What now for the campaign?
The only thing left to us is to go through the courts. The international courts are an option and an approach has already been made to Europe. If the courts don't help us, then we go back to jail. There's meant to be some mediation going on, but that doesn't look like it's going to be successful.
Enda Kenny might say we're using going to jail as a threat, but it's not a threat, it's a statement of fact. It's the ultimate thing we can do. But next time round there'll be hundreds of people breaking down the gates of Mountjoy to get in to support us and even more people will be disgusted.
We have been vilified and painted by the establishment as being unreasonable and all the rest of it. Advantica came to do a report and they had been told we were dangerous people. They turned up with bodyguards and armoured police and the first thing they were greeted with was a cup of tea. They weren't amused at the way they'd been led astray.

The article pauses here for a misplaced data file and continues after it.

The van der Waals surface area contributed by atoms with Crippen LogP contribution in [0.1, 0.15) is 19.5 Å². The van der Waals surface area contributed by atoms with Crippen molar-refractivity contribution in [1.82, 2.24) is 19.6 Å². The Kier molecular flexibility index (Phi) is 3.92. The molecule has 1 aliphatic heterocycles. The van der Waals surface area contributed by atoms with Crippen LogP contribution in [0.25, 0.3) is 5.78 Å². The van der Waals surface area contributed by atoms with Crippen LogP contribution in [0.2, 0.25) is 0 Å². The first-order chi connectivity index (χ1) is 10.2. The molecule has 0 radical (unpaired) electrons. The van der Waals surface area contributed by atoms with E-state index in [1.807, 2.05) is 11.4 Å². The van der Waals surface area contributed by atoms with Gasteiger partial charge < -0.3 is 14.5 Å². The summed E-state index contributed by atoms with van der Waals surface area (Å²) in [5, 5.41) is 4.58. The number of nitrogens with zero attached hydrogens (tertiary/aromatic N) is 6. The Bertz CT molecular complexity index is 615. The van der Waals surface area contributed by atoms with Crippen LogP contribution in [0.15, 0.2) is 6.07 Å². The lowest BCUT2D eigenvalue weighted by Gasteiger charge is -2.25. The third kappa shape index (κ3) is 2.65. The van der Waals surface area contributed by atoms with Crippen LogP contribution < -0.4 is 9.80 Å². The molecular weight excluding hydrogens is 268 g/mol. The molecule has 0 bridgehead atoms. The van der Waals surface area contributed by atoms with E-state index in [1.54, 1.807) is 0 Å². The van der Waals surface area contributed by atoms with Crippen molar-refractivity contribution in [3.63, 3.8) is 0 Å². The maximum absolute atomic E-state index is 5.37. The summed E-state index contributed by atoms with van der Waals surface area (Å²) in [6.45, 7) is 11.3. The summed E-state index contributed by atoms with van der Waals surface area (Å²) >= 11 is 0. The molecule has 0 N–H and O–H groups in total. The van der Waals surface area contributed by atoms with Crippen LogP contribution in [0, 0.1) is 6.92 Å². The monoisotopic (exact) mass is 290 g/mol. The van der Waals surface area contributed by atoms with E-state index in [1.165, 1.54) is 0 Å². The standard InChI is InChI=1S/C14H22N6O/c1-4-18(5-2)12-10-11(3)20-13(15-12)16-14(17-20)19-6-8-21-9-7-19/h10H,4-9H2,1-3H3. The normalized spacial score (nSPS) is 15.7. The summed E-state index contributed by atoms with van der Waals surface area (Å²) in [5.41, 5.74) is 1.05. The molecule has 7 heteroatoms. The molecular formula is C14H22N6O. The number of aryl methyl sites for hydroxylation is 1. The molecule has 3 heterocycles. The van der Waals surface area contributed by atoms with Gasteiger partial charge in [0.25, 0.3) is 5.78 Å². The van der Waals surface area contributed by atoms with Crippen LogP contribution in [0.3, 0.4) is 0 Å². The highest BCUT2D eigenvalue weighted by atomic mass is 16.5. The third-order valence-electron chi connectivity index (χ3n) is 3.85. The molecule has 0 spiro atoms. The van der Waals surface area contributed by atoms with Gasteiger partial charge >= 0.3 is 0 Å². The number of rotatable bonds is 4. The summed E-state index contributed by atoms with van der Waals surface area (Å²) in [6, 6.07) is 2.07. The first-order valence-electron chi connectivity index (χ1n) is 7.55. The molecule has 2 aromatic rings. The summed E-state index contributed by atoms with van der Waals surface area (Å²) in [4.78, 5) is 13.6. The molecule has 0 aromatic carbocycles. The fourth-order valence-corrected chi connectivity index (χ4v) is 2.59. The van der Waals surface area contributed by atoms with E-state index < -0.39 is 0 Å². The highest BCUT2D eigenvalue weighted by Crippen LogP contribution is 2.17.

Ultimately, the public are very important to all this. The state won't succeed if we stand together against Shell, and I think that that's what will win it for us. We know this pipeline is dangerous and we will do everything we can to prevent it being built. When the government realises that, then this will all be over.
An Phoblacht Magazine
AN PHOBLACHT MAGAZINE:
- Don't miss your chance to get the second edition of the 2019 magazine, published to coincide with Easter Week
- This special edition which focuses on Irish Unity, features articles by Pearse Doherty, Dr Thomas Paul and Martina Anderson.
- Pearse sets out the argument for an United Ireland Economy whilst Pat Sheehan makes the case for a universally free all-island health service.